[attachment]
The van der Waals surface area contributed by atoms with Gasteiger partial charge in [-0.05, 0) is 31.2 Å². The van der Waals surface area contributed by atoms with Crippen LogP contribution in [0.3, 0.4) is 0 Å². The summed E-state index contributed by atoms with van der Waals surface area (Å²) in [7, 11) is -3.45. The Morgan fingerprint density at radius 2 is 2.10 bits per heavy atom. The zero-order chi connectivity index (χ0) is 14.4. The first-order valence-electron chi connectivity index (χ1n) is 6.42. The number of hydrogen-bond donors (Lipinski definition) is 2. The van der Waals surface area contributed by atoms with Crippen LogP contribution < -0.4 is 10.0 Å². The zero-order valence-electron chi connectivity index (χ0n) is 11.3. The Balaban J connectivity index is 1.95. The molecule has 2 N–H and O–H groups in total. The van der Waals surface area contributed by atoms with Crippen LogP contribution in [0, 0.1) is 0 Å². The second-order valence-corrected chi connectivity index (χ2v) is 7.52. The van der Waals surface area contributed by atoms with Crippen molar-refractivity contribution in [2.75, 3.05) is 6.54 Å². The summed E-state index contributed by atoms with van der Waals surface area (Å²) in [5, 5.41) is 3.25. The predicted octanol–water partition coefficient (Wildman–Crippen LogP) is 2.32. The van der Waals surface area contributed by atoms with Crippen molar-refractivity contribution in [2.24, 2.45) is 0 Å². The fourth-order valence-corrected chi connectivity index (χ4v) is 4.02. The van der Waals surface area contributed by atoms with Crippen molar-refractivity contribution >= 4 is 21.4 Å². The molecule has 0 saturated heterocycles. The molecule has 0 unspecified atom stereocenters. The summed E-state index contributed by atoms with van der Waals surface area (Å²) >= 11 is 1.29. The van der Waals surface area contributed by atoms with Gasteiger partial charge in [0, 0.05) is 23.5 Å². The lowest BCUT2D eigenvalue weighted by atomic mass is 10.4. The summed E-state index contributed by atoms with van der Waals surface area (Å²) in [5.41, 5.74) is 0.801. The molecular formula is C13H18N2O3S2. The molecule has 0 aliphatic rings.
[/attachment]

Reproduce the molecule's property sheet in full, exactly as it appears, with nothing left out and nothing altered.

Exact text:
The van der Waals surface area contributed by atoms with Gasteiger partial charge in [-0.05, 0) is 31.2 Å². The van der Waals surface area contributed by atoms with Crippen LogP contribution in [0.3, 0.4) is 0 Å². The summed E-state index contributed by atoms with van der Waals surface area (Å²) in [7, 11) is -3.45. The Morgan fingerprint density at radius 2 is 2.10 bits per heavy atom. The zero-order chi connectivity index (χ0) is 14.4. The first-order valence-electron chi connectivity index (χ1n) is 6.42. The number of hydrogen-bond donors (Lipinski definition) is 2. The van der Waals surface area contributed by atoms with Crippen LogP contribution < -0.4 is 10.0 Å². The zero-order valence-electron chi connectivity index (χ0n) is 11.3. The Balaban J connectivity index is 1.95. The molecule has 2 N–H and O–H groups in total. The van der Waals surface area contributed by atoms with Crippen LogP contribution in [0, 0.1) is 0 Å². The second-order valence-corrected chi connectivity index (χ2v) is 7.52. The van der Waals surface area contributed by atoms with Crippen molar-refractivity contribution in [2.75, 3.05) is 6.54 Å². The summed E-state index contributed by atoms with van der Waals surface area (Å²) in [5, 5.41) is 3.25. The predicted octanol–water partition coefficient (Wildman–Crippen LogP) is 2.32. The van der Waals surface area contributed by atoms with Crippen molar-refractivity contribution in [2.24, 2.45) is 0 Å². The fourth-order valence-corrected chi connectivity index (χ4v) is 4.02. The van der Waals surface area contributed by atoms with Crippen molar-refractivity contribution >= 4 is 21.4 Å². The molecule has 0 saturated heterocycles. The molecule has 0 unspecified atom stereocenters. The summed E-state index contributed by atoms with van der Waals surface area (Å²) >= 11 is 1.29. The van der Waals surface area contributed by atoms with Gasteiger partial charge in [0, 0.05) is 23.5 Å². The lowest BCUT2D eigenvalue weighted by atomic mass is 10.4. The summed E-state index contributed by atoms with van der Waals surface area (Å²) in [5.41, 5.74) is 0.801. The molecular formula is C13H18N2O3S2. The molecule has 0 aliphatic rings.